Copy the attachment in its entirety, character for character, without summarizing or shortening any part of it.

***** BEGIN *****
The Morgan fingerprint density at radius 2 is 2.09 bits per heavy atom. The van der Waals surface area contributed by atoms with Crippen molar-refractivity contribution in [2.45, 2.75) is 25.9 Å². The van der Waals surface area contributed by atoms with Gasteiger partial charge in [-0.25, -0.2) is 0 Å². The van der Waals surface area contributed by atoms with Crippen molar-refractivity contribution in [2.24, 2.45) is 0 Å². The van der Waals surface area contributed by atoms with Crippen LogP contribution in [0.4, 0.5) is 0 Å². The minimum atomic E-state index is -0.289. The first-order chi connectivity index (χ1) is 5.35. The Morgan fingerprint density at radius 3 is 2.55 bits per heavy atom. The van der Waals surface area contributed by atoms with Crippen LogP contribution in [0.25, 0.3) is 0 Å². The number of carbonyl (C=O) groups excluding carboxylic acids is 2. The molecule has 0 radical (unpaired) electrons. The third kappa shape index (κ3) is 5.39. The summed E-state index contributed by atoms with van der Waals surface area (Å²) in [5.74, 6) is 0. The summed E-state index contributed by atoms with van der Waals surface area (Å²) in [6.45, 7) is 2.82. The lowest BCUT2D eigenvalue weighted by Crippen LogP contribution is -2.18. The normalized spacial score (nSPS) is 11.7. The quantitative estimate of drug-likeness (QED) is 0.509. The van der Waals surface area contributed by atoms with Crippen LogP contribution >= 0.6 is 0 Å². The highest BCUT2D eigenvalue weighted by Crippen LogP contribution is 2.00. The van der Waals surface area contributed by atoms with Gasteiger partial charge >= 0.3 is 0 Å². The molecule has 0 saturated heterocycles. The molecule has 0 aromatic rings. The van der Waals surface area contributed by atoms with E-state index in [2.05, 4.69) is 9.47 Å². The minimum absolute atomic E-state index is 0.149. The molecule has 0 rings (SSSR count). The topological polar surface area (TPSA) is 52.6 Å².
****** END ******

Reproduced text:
The Morgan fingerprint density at radius 2 is 2.09 bits per heavy atom. The van der Waals surface area contributed by atoms with Crippen molar-refractivity contribution in [2.45, 2.75) is 25.9 Å². The van der Waals surface area contributed by atoms with Gasteiger partial charge in [-0.25, -0.2) is 0 Å². The van der Waals surface area contributed by atoms with Crippen molar-refractivity contribution in [2.24, 2.45) is 0 Å². The van der Waals surface area contributed by atoms with Crippen LogP contribution in [0.4, 0.5) is 0 Å². The minimum atomic E-state index is -0.289. The first-order chi connectivity index (χ1) is 5.35. The Morgan fingerprint density at radius 3 is 2.55 bits per heavy atom. The van der Waals surface area contributed by atoms with Crippen LogP contribution in [0.25, 0.3) is 0 Å². The number of carbonyl (C=O) groups excluding carboxylic acids is 2. The molecule has 0 radical (unpaired) electrons. The third kappa shape index (κ3) is 5.39. The summed E-state index contributed by atoms with van der Waals surface area (Å²) in [5.74, 6) is 0. The summed E-state index contributed by atoms with van der Waals surface area (Å²) in [6.45, 7) is 2.82. The lowest BCUT2D eigenvalue weighted by Crippen LogP contribution is -2.18. The normalized spacial score (nSPS) is 11.7. The quantitative estimate of drug-likeness (QED) is 0.509. The van der Waals surface area contributed by atoms with Crippen LogP contribution >= 0.6 is 0 Å². The highest BCUT2D eigenvalue weighted by Crippen LogP contribution is 2.00. The van der Waals surface area contributed by atoms with Gasteiger partial charge >= 0.3 is 0 Å². The molecule has 0 saturated heterocycles. The molecule has 0 aromatic rings. The van der Waals surface area contributed by atoms with E-state index in [2.05, 4.69) is 9.47 Å². The minimum absolute atomic E-state index is 0.149. The molecule has 0 rings (SSSR count). The topological polar surface area (TPSA) is 52.6 Å².